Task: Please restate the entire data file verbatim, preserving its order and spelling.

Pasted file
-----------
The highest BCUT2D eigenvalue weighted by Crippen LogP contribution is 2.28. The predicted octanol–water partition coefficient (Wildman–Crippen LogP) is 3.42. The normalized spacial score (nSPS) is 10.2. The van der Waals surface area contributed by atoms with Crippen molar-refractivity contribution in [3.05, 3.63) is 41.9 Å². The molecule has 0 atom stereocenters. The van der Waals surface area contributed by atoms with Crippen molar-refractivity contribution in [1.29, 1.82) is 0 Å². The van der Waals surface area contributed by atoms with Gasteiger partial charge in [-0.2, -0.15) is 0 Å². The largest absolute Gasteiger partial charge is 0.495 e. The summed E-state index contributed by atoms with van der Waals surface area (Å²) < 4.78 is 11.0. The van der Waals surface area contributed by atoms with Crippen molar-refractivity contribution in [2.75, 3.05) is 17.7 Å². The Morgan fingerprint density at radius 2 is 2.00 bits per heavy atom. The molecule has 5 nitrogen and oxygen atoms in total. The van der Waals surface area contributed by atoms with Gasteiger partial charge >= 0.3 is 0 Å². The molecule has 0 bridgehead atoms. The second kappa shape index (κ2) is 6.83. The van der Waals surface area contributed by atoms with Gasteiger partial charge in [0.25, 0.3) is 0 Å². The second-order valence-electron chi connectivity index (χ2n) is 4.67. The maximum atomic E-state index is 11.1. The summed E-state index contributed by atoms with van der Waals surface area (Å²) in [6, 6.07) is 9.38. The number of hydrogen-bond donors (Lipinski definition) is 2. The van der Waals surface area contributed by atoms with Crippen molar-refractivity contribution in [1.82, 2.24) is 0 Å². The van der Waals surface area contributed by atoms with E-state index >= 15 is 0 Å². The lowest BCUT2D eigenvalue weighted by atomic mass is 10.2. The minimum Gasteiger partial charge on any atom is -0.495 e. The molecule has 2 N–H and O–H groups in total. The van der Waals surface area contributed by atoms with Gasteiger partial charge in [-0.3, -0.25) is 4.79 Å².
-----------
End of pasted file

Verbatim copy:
The highest BCUT2D eigenvalue weighted by Crippen LogP contribution is 2.28. The predicted octanol–water partition coefficient (Wildman–Crippen LogP) is 3.42. The normalized spacial score (nSPS) is 10.2. The van der Waals surface area contributed by atoms with Crippen molar-refractivity contribution in [3.05, 3.63) is 41.9 Å². The molecule has 0 atom stereocenters. The van der Waals surface area contributed by atoms with Crippen molar-refractivity contribution in [1.29, 1.82) is 0 Å². The van der Waals surface area contributed by atoms with Gasteiger partial charge in [-0.2, -0.15) is 0 Å². The largest absolute Gasteiger partial charge is 0.495 e. The summed E-state index contributed by atoms with van der Waals surface area (Å²) < 4.78 is 11.0. The van der Waals surface area contributed by atoms with Crippen molar-refractivity contribution in [2.75, 3.05) is 17.7 Å². The Morgan fingerprint density at radius 2 is 2.00 bits per heavy atom. The molecule has 5 nitrogen and oxygen atoms in total. The van der Waals surface area contributed by atoms with Gasteiger partial charge >= 0.3 is 0 Å². The molecule has 0 bridgehead atoms. The second kappa shape index (κ2) is 6.83. The van der Waals surface area contributed by atoms with Gasteiger partial charge in [0.25, 0.3) is 0 Å². The second-order valence-electron chi connectivity index (χ2n) is 4.67. The maximum atomic E-state index is 11.1. The summed E-state index contributed by atoms with van der Waals surface area (Å²) in [6, 6.07) is 9.38. The number of hydrogen-bond donors (Lipinski definition) is 2. The van der Waals surface area contributed by atoms with Crippen molar-refractivity contribution in [1.82, 2.24) is 0 Å². The van der Waals surface area contributed by atoms with E-state index >= 15 is 0 Å². The lowest BCUT2D eigenvalue weighted by atomic mass is 10.2. The minimum Gasteiger partial charge on any atom is -0.495 e. The molecule has 2 N–H and O–H groups in total. The van der Waals surface area contributed by atoms with Gasteiger partial charge in [-0.3, -0.25) is 4.79 Å².